Ever wonder why food looks so much better on your plate than it does on camera? As it turns out, there are a few simple tricks to filming food so that it looks as good as it tastes.
We’re not talking about crazy food industry sleight of hand, like using shaving cream instead of whipped cream. We’re talking about easy ways you can use existing tools in your kitchen to make your meal picture perfect.
In the video below, we’ll walk you through the four key ingredients you’ll need to create a feast for the eyes.
Good Food, Good Video
In this episode of our How To Video series, Nick LaClair goes through each of the four secrets to filming food. Whether you want to capture the excitement of a holiday feast, run a catering company or a restaurant, or just plain love food, this video is for you.
The key to making food look as appetizing on camera as in real life is backlighting. Typically, you want to film subjects with the light in front of them. Food is one of the exceptions to that rule because a backlight adds dimensionality to your dish. The backlight deepens the shadows, while also highlighting the texture of your food.
In our example, we used the light from the windows as our backlight and our main light source (also known as a key light). Daylight works very well for lighting food for video in general. You can experiment with more or less direct light by drawing a sheer curtain, or tweaking the blinds to get the look you want.
Use a Fill
However, a backlight can darken the foreground of your shot more than might be desirable. A fill, e.g. a softly reflective surface, will help counteract those shadows by bouncing light from your key light back onto your subject.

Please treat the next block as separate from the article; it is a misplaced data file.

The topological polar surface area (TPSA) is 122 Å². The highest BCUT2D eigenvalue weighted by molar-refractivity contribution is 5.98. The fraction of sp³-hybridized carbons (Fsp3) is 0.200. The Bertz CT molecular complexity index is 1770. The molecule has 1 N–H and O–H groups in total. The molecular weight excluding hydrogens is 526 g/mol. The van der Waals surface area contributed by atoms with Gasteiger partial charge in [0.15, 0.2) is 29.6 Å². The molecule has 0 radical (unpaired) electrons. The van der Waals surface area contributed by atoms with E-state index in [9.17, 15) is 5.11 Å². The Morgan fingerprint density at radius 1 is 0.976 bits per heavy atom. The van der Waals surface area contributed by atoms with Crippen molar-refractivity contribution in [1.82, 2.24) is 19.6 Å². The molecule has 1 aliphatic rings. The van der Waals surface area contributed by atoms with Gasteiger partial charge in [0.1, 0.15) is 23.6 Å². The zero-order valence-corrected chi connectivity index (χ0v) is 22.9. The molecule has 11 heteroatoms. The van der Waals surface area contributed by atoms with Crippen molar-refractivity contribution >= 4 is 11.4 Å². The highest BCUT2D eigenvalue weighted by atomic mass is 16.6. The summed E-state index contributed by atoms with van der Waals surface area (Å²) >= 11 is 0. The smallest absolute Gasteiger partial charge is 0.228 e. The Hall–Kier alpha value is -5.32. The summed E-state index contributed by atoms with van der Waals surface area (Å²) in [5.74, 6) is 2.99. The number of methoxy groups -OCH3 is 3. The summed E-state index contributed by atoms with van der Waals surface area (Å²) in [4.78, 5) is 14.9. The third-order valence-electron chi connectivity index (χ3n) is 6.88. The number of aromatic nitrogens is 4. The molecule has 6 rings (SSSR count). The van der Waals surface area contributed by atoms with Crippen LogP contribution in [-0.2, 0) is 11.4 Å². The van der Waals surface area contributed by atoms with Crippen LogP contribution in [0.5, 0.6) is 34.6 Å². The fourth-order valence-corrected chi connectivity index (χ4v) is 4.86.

To show off the detail in our winter citrus salad, we draped a white kitchen towel over a cookbook, and positioned it just out of frame. You could also use a white sheet of paper, a piece of white poster board, or nearly any similar object with a white surface.
Food is most interesting when it’s in motion. Whether it’s being scooped up for a bite, drizzling over the edge, or sliced steaming hot onto a plate, the experience of enjoying food requires action to translate on camera.
For our shoot, we used baked brie with a blueberry honey topping, and filmed an ooey gooey cheese pull to make it look extra appetizing.
For your own purposes, look for ways to capture close-ups of your food being served or devoured. Use slow-motion for extra drama.
3. Art Direction
Naturally, the food has to look good on the plate if it’s going to look good on camera. Similarly, its surroundings matter.
Dress your “set” with care. Iron those napkins, shine your cutlery, and add some fresh herbs for garnish. Your accessories should complement the star of the show, and not distract from it. You can also use props to subtly reinforce the holiday spirit by going with a theme.
4. Shoot the Process
Capturing the magic in the making of food is essential. Of course, most kitchens are pretty chaotic during the holidays, but that’s part of the fun!
Short vignettes will help showcase the work that goes into the final product. Look for opportunities to film people slicing, dicing, stirring, and frying. Zoom in to capture the sizzle of hot oil, or a carrot being precisely chopped.
Later, when you’re editing your video together, you can use these clips as b-roll to tell your story, and help keep your viewers engaged.
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